At a time when critics are challenging the practical value of humanities in higher education, international scholars will gather at a conference Thursday and Friday at the University of Virginia to discuss the relevance of their work interpreting literature and culture.
In today’s economy, many people think education should emphasize students learning marketable skills through efficient content delivery, but “the idea of interpretation offers a more complex view of education – one in which there is no single right answer and what we know cannot be separated from how we know it and why it is worth knowing,” wrote U.Va. English professor Rita Felski in her blog as editor of New Literary History.
“Speakers at the conference will address the value of interpretation in the university and in everyday life,” she said. New Literary History is sponsoring the event, along with the Institute for the Humanities and Global Cultures in the College of Arts & Sciences and Johns Hopkins University Press (which publishes New Literary History).
The conference will address questions such as “Is interpretation a historically limited practice that is now in decline?,” “At a time when the humanities are under attack, should scholars defend interpretation as lying at the very heart of what they do?,” “What is the impact of the ever-expanding reach of the Internet and media culture on scholars’ interpretation and teaching?” and “Is the art of close reading tied to a slowly disappearing culture of the book?”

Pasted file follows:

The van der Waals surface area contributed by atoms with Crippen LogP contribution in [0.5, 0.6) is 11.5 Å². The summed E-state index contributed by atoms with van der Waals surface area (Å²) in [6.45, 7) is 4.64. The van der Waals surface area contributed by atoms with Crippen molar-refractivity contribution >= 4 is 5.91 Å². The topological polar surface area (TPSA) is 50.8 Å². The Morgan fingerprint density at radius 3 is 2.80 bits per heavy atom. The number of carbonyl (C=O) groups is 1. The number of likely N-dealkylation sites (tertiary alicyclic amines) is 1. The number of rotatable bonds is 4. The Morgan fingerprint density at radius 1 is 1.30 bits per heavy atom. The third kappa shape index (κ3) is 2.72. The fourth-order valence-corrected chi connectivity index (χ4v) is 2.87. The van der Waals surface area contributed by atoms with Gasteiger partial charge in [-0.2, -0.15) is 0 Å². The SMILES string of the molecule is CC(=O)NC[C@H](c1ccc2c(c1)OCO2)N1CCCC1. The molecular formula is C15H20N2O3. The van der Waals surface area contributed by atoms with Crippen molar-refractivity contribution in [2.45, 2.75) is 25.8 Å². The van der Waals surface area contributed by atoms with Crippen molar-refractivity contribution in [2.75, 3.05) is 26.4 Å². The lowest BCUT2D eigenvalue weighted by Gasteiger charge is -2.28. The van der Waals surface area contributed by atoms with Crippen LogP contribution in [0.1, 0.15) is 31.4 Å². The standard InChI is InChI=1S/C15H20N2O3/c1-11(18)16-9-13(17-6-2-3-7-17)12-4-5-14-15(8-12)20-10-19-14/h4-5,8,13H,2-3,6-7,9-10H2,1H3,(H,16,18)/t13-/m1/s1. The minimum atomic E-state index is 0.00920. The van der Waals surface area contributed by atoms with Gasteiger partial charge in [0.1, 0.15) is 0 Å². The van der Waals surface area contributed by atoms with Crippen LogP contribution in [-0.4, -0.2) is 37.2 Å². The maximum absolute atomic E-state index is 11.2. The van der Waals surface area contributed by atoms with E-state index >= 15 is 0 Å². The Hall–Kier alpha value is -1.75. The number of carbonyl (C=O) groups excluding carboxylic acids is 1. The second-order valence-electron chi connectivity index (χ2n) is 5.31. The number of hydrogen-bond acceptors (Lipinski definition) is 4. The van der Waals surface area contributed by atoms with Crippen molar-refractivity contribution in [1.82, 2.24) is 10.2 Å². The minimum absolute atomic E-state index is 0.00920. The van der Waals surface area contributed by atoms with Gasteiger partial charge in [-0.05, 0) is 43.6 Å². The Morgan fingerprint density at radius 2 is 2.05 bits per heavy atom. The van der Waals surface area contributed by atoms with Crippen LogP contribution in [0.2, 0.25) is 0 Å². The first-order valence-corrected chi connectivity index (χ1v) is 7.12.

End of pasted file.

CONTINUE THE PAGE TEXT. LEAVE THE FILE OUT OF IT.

“Interpretation & Its Rivals,” to be held in the auditorium of the Mary and David Harrison Institute for American History, Literature and Culture/Albert and Shirley Small Special Collections Library, brings 10 internationally known scholars in the humanities and interpretative social sciences to Grounds to address topics related to these key questions. Felski will open the event with welcoming remarks at 4 p.m.
For the schedule, click here.
“Perhaps the virtues of slow and patient deciphering are out of tune with our decreasing attention spans – our practices of surfing, sampling and skimming in an age of distraction,” Felski wrote in the blog.
Other critics, however, are eager to reclaim the value of interpretation as something unique and irreplaceable to the humanities, she wrote.
Those scheduled to speak include Linda Alcoff, philosophy professor at Hunter College and the Graduate School, City University of New York; Jeffrey Alexander, sociology professor and director of the Center for Cultural Sociology at Yale University; T.J. Clark, art history professor emeritus at University of California-Berkeley; Antoine Compagnon, professor of French and comparative literature at Collège de France, Paris, and Columbia University; Steven Connor, English professor at University of Cambridge; N. Katharine Hayles, literature professor at Duke University; Sharon Marcus, a specialist in 19th-century British and French literature, and gender and sexuality studies; David Scott, anthropology professor at Columbia University; Susan Stewart, poet, translator humanities professor at Princeton University; and Zhang Longxi, professor of comparative literature and translation at the City University of Hong Kong.
Essays from the conference will be published in a future issue of New Literary History.